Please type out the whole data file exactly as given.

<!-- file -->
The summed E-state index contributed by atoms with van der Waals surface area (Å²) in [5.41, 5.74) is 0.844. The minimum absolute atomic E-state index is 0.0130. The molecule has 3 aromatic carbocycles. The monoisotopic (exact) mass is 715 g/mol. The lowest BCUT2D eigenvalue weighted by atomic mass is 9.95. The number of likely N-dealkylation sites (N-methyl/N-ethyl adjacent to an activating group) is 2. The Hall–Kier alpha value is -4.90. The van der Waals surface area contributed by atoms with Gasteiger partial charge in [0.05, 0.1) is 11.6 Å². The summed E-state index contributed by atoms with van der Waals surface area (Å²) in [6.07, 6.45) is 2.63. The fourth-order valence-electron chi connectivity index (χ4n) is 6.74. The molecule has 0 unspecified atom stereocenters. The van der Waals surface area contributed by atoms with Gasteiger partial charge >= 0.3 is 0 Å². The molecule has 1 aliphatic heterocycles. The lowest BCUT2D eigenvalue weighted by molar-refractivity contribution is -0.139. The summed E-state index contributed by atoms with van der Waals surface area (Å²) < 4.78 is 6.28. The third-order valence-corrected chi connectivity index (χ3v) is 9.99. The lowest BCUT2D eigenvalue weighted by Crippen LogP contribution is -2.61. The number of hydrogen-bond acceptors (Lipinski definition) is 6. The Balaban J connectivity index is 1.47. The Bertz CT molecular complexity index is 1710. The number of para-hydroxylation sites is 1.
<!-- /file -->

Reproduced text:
The summed E-state index contributed by atoms with van der Waals surface area (Å²) in [5.41, 5.74) is 0.844. The minimum absolute atomic E-state index is 0.0130. The molecule has 3 aromatic carbocycles. The monoisotopic (exact) mass is 715 g/mol. The lowest BCUT2D eigenvalue weighted by atomic mass is 9.95. The number of likely N-dealkylation sites (N-methyl/N-ethyl adjacent to an activating group) is 2. The Hall–Kier alpha value is -4.90. The van der Waals surface area contributed by atoms with Gasteiger partial charge in [0.05, 0.1) is 11.6 Å². The summed E-state index contributed by atoms with van der Waals surface area (Å²) in [6.07, 6.45) is 2.63. The fourth-order valence-electron chi connectivity index (χ4n) is 6.74. The molecule has 0 unspecified atom stereocenters. The van der Waals surface area contributed by atoms with Gasteiger partial charge >= 0.3 is 0 Å². The molecule has 1 aliphatic heterocycles. The lowest BCUT2D eigenvalue weighted by molar-refractivity contribution is -0.139. The summed E-state index contributed by atoms with van der Waals surface area (Å²) < 4.78 is 6.28. The third-order valence-corrected chi connectivity index (χ3v) is 9.99. The lowest BCUT2D eigenvalue weighted by Crippen LogP contribution is -2.61. The number of hydrogen-bond acceptors (Lipinski definition) is 6. The Balaban J connectivity index is 1.47. The Bertz CT molecular complexity index is 1710. The number of para-hydroxylation sites is 1.